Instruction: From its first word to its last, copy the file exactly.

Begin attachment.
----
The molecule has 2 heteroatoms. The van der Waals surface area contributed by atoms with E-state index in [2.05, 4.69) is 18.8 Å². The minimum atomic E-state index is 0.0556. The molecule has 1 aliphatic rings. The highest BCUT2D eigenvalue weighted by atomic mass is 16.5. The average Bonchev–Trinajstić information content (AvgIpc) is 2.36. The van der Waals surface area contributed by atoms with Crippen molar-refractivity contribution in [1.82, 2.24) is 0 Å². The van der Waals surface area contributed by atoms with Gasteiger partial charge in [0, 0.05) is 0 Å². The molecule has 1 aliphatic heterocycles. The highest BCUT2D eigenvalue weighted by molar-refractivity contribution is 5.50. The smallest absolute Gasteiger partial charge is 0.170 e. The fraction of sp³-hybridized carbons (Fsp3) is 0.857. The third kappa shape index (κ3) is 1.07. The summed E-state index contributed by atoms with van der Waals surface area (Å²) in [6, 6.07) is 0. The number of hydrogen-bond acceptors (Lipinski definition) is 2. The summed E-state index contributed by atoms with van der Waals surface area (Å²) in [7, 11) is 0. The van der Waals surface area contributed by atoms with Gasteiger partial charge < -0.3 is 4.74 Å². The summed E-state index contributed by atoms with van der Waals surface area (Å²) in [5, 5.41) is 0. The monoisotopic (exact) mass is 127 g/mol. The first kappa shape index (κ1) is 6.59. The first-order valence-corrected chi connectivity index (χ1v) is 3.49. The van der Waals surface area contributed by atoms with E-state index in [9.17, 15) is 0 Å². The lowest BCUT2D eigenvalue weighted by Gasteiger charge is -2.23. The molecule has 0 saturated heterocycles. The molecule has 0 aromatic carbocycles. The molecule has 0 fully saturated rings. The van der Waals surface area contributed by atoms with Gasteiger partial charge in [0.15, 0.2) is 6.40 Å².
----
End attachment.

The molecule has 2 heteroatoms. The van der Waals surface area contributed by atoms with E-state index in [2.05, 4.69) is 18.8 Å². The minimum atomic E-state index is 0.0556. The molecule has 1 aliphatic rings. The highest BCUT2D eigenvalue weighted by atomic mass is 16.5. The average Bonchev–Trinajstić information content (AvgIpc) is 2.36. The van der Waals surface area contributed by atoms with Crippen molar-refractivity contribution in [1.82, 2.24) is 0 Å². The van der Waals surface area contributed by atoms with Gasteiger partial charge in [0, 0.05) is 0 Å². The molecule has 1 aliphatic heterocycles. The highest BCUT2D eigenvalue weighted by molar-refractivity contribution is 5.50. The smallest absolute Gasteiger partial charge is 0.170 e. The fraction of sp³-hybridized carbons (Fsp3) is 0.857. The third kappa shape index (κ3) is 1.07. The summed E-state index contributed by atoms with van der Waals surface area (Å²) in [6, 6.07) is 0. The number of hydrogen-bond acceptors (Lipinski definition) is 2. The summed E-state index contributed by atoms with van der Waals surface area (Å²) in [7, 11) is 0. The van der Waals surface area contributed by atoms with Gasteiger partial charge < -0.3 is 4.74 Å². The summed E-state index contributed by atoms with van der Waals surface area (Å²) in [5, 5.41) is 0. The monoisotopic (exact) mass is 127 g/mol. The first kappa shape index (κ1) is 6.59. The first-order valence-corrected chi connectivity index (χ1v) is 3.49. The van der Waals surface area contributed by atoms with E-state index in [9.17, 15) is 0 Å². The lowest BCUT2D eigenvalue weighted by Gasteiger charge is -2.23. The molecule has 0 saturated heterocycles. The molecule has 0 aromatic carbocycles. The molecule has 0 fully saturated rings. The van der Waals surface area contributed by atoms with Gasteiger partial charge in [0.15, 0.2) is 6.40 Å².